1815 - 43rd - left England to join Wellington's Army in Belgium.
1815 – 52nd – With Sir Henry Clintons Division marched on Soignies, halted for night at Brain-le-Conte at midnight in torrential rain.
1919 –1st Bn, OXF & BUCKS LI – NORTH RUSSIA.
1400 - Column H.Q. absorbed Forward Area H.Q. which ceased to exist.
0300 - Patrol from B Coy. NIJNI KITSA strength 2 Offrs. (Lt. W.L. Dibben & Lt. J.E.W. Rance M.C.) & 16 O.R. reached advance defences of KITSA.
Sentry was observed in the trenches and the patrol decided to rush him but was held up by strong belt of barbed wire. Bolos came out of their blockhouses and ran away.
Patrol opened fire at about 30 yards range and knocked over eight bolos, who appeared to be dead.
Our casualties Nil.
Patrol got back at 0430 hrs.
1919 –2nd Bn, OXF & BUCKS LI – Oxford.
Cadre of the Regiment, less a skeleton left to deal with administration, began 28 days' leave.
1944 - 2nd (Airborne) Bn, Oxf & Bucks LI – ST COME.
Much quieter day - patrols working well forward now, mortar & shell fire much less frequent now.
1944 – 1st Buckinghamshire Battalion:- NORMANDY
On the 16th June, while Queen beach was being shelled heavily, six out of seven landing craft, tank, beached at the time were hit. A petrol coaster carrying 500 tons of spirit and beached between these landing craft was not touched.
At 2000 hrs on this day a Spitfire crashed in the petrol dump, setting petrol alight. Miraculously the pilot was saved before being burnt, and the fire put out.
Things were now going so well that we were told that it was intended to replace the labour provided by the Battalion with pioneers and move the Battalion to Ouistreham so that it could protect the locks.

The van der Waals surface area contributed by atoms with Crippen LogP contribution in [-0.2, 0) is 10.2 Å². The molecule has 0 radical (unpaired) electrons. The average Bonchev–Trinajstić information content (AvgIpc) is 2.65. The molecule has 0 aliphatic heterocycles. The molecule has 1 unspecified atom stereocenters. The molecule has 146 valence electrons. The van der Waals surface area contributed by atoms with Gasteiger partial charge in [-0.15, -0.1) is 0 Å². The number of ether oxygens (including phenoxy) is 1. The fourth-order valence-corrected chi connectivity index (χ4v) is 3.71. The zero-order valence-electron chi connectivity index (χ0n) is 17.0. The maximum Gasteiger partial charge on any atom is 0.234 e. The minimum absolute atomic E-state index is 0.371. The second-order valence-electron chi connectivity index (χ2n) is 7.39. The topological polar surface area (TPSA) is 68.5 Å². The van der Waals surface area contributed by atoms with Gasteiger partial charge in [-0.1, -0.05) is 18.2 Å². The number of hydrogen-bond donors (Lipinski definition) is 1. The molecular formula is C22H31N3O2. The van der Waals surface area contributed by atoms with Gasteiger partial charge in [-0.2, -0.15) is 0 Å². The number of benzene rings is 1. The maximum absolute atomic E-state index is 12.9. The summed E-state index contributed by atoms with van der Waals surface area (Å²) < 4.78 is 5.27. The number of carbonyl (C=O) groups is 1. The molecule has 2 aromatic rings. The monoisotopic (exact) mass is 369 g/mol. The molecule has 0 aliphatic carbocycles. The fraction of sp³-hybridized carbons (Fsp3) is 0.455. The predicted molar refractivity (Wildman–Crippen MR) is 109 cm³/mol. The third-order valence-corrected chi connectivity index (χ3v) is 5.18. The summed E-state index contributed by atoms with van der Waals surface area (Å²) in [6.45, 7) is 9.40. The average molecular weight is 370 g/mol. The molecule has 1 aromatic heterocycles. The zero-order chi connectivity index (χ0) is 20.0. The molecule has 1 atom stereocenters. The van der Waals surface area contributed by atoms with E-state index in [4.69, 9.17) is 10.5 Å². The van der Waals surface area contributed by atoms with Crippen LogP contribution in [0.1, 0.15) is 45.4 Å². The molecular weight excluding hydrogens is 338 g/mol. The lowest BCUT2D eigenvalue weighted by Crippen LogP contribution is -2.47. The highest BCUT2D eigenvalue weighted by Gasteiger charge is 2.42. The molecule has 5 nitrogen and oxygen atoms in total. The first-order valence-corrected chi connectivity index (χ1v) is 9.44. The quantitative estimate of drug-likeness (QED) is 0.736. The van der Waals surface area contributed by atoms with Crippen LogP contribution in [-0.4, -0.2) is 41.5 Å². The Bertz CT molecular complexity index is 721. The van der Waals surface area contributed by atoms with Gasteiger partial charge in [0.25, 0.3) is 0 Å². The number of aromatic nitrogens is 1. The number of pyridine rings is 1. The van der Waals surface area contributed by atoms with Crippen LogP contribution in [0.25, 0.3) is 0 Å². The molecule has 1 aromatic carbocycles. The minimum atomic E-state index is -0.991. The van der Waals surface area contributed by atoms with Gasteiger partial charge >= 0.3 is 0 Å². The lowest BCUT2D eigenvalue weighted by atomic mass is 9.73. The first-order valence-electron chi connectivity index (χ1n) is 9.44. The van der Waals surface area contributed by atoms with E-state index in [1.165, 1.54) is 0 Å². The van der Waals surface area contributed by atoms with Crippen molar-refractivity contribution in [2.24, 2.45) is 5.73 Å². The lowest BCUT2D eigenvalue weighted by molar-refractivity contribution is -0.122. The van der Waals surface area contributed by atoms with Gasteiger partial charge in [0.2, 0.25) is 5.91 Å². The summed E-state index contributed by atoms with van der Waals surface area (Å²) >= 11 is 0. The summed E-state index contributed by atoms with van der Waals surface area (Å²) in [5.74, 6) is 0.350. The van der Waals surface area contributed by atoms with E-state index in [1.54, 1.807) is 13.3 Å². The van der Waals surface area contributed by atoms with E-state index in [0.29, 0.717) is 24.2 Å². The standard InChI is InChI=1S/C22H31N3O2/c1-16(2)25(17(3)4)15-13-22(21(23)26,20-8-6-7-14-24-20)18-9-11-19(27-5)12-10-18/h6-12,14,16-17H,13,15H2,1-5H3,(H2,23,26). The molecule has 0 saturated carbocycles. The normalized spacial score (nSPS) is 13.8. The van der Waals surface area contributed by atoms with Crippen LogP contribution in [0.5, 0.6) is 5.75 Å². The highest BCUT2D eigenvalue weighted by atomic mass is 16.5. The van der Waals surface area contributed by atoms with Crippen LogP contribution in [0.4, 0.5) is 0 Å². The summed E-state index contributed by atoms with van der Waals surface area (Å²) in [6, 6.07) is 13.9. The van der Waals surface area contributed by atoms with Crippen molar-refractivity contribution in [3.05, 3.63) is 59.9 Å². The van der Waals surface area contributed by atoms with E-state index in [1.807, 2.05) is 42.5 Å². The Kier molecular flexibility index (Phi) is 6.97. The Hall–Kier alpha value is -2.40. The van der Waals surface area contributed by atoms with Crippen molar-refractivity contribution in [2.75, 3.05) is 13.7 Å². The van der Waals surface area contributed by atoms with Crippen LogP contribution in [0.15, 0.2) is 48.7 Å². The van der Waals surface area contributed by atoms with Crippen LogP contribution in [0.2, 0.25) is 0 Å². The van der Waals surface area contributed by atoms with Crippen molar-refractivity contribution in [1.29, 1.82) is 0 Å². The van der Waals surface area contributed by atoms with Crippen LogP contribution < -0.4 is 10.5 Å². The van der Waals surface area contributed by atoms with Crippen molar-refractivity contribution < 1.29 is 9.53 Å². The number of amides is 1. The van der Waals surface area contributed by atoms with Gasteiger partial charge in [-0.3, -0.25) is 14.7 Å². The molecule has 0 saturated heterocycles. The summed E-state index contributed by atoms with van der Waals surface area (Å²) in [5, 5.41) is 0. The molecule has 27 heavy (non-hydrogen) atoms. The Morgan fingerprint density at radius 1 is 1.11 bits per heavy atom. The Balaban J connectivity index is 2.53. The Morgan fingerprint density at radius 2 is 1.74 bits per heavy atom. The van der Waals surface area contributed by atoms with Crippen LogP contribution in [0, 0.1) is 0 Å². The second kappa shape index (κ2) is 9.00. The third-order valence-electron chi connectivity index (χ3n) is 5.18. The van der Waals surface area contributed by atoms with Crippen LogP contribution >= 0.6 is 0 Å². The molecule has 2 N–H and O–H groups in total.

As a result of the speed with which the 6th Airborne Division had attacked on D Day these locks at the entrance to the Caen Canal had been captured undamaged, and as it was planned to use the docks of Caen as a principal supply port as soon as the town was captured, it was vital that these locks should be preserved intact.
In spite of the foothold won by the 6th Airborne Division on the east bank of the River Orne it had not been possible to drive the Germans from Franceville Plage at the mouth of the Orne.
The 6th Airborne Division, in fact, was hard put to it to maintain the ground which it had won, and great battles were raging at Ranville and Herouvillette.
In consequence the enemy were stationed only 3,000 yards from the docks, with no intervening troops, and it was considered probable that they would make a raid to demolish the gates and pumping machinery.
The fact that they had not already made the attempt will always remain a mystery.
On the 16th June C Company was withdrawn from the ammunition dump and moved to defensive positions on the strip of ground between the locks and the entrance to the Orne.
On the same day an enemy aircraft attempting to bomb the locks was shot down.